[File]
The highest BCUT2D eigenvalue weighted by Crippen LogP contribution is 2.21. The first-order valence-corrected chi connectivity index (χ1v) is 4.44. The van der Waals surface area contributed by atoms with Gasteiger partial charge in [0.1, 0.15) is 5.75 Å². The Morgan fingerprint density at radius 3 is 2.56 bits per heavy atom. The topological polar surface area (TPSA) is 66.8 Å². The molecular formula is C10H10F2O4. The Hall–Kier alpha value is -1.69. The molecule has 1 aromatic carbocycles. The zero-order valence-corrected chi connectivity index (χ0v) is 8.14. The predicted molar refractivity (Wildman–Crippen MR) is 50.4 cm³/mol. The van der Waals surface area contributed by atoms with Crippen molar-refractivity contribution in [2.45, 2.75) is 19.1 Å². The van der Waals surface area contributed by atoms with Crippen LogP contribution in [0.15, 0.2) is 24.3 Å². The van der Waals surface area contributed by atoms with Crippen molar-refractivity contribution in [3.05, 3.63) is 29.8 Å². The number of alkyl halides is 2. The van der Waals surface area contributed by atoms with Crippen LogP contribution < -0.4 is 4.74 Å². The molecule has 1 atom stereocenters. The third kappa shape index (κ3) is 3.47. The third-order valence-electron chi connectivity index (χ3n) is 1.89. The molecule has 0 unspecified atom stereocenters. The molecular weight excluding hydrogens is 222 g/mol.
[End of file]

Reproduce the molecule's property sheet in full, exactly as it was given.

The highest BCUT2D eigenvalue weighted by Crippen LogP contribution is 2.21. The first-order valence-corrected chi connectivity index (χ1v) is 4.44. The van der Waals surface area contributed by atoms with Gasteiger partial charge in [0.1, 0.15) is 5.75 Å². The Morgan fingerprint density at radius 3 is 2.56 bits per heavy atom. The topological polar surface area (TPSA) is 66.8 Å². The molecular formula is C10H10F2O4. The Hall–Kier alpha value is -1.69. The molecule has 1 aromatic carbocycles. The zero-order valence-corrected chi connectivity index (χ0v) is 8.14. The predicted molar refractivity (Wildman–Crippen MR) is 50.4 cm³/mol. The van der Waals surface area contributed by atoms with Crippen molar-refractivity contribution in [2.45, 2.75) is 19.1 Å². The van der Waals surface area contributed by atoms with Crippen LogP contribution in [0.15, 0.2) is 24.3 Å². The van der Waals surface area contributed by atoms with Crippen molar-refractivity contribution in [3.05, 3.63) is 29.8 Å². The number of alkyl halides is 2. The van der Waals surface area contributed by atoms with Crippen LogP contribution < -0.4 is 4.74 Å². The molecule has 1 atom stereocenters. The third kappa shape index (κ3) is 3.47. The third-order valence-electron chi connectivity index (χ3n) is 1.89. The molecule has 0 unspecified atom stereocenters. The molecular weight excluding hydrogens is 222 g/mol.